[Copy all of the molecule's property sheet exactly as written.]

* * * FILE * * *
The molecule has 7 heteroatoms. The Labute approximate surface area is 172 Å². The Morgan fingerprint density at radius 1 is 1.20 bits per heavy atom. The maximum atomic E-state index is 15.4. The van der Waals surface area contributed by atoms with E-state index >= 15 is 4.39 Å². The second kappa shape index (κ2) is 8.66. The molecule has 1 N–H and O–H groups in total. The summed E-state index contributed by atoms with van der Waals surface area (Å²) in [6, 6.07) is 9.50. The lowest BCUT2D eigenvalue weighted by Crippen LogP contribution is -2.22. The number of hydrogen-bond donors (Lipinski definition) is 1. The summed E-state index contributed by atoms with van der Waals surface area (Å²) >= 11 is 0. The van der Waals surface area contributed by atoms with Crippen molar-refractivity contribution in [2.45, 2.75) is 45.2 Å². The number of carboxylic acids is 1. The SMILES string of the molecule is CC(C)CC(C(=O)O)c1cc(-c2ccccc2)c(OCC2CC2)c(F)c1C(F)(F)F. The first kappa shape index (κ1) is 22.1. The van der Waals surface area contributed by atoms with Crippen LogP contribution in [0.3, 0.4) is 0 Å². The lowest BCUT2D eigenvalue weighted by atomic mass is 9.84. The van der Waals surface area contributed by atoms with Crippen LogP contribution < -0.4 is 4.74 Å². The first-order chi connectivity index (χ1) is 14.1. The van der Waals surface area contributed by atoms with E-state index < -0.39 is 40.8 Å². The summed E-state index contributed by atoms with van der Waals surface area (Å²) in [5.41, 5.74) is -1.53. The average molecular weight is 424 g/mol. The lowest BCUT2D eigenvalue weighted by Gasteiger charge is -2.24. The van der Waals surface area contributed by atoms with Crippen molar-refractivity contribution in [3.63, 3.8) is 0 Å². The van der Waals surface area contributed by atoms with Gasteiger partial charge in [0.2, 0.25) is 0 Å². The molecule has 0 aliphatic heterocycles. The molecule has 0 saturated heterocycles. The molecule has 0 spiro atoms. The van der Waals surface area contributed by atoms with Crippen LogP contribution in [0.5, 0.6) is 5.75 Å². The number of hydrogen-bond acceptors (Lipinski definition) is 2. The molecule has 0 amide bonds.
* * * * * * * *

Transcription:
The molecule has 7 heteroatoms. The Labute approximate surface area is 172 Å². The Morgan fingerprint density at radius 1 is 1.20 bits per heavy atom. The maximum atomic E-state index is 15.4. The van der Waals surface area contributed by atoms with E-state index >= 15 is 4.39 Å². The second kappa shape index (κ2) is 8.66. The molecule has 1 N–H and O–H groups in total. The summed E-state index contributed by atoms with van der Waals surface area (Å²) in [6, 6.07) is 9.50. The lowest BCUT2D eigenvalue weighted by Crippen LogP contribution is -2.22. The number of hydrogen-bond donors (Lipinski definition) is 1. The summed E-state index contributed by atoms with van der Waals surface area (Å²) >= 11 is 0. The van der Waals surface area contributed by atoms with Crippen molar-refractivity contribution in [2.45, 2.75) is 45.2 Å². The number of carboxylic acids is 1. The SMILES string of the molecule is CC(C)CC(C(=O)O)c1cc(-c2ccccc2)c(OCC2CC2)c(F)c1C(F)(F)F. The first kappa shape index (κ1) is 22.1. The van der Waals surface area contributed by atoms with Crippen LogP contribution in [0.3, 0.4) is 0 Å². The lowest BCUT2D eigenvalue weighted by atomic mass is 9.84. The van der Waals surface area contributed by atoms with Crippen LogP contribution < -0.4 is 4.74 Å². The first-order chi connectivity index (χ1) is 14.1. The van der Waals surface area contributed by atoms with E-state index < -0.39 is 40.8 Å². The summed E-state index contributed by atoms with van der Waals surface area (Å²) in [5.41, 5.74) is -1.53. The average molecular weight is 424 g/mol. The lowest BCUT2D eigenvalue weighted by Gasteiger charge is -2.24. The van der Waals surface area contributed by atoms with Crippen molar-refractivity contribution in [3.63, 3.8) is 0 Å². The van der Waals surface area contributed by atoms with Gasteiger partial charge in [0.2, 0.25) is 0 Å². The molecule has 0 aliphatic heterocycles. The molecule has 0 saturated heterocycles. The molecule has 0 spiro atoms. The van der Waals surface area contributed by atoms with Crippen LogP contribution in [0.5, 0.6) is 5.75 Å². The number of hydrogen-bond acceptors (Lipinski definition) is 2. The molecule has 0 amide bonds.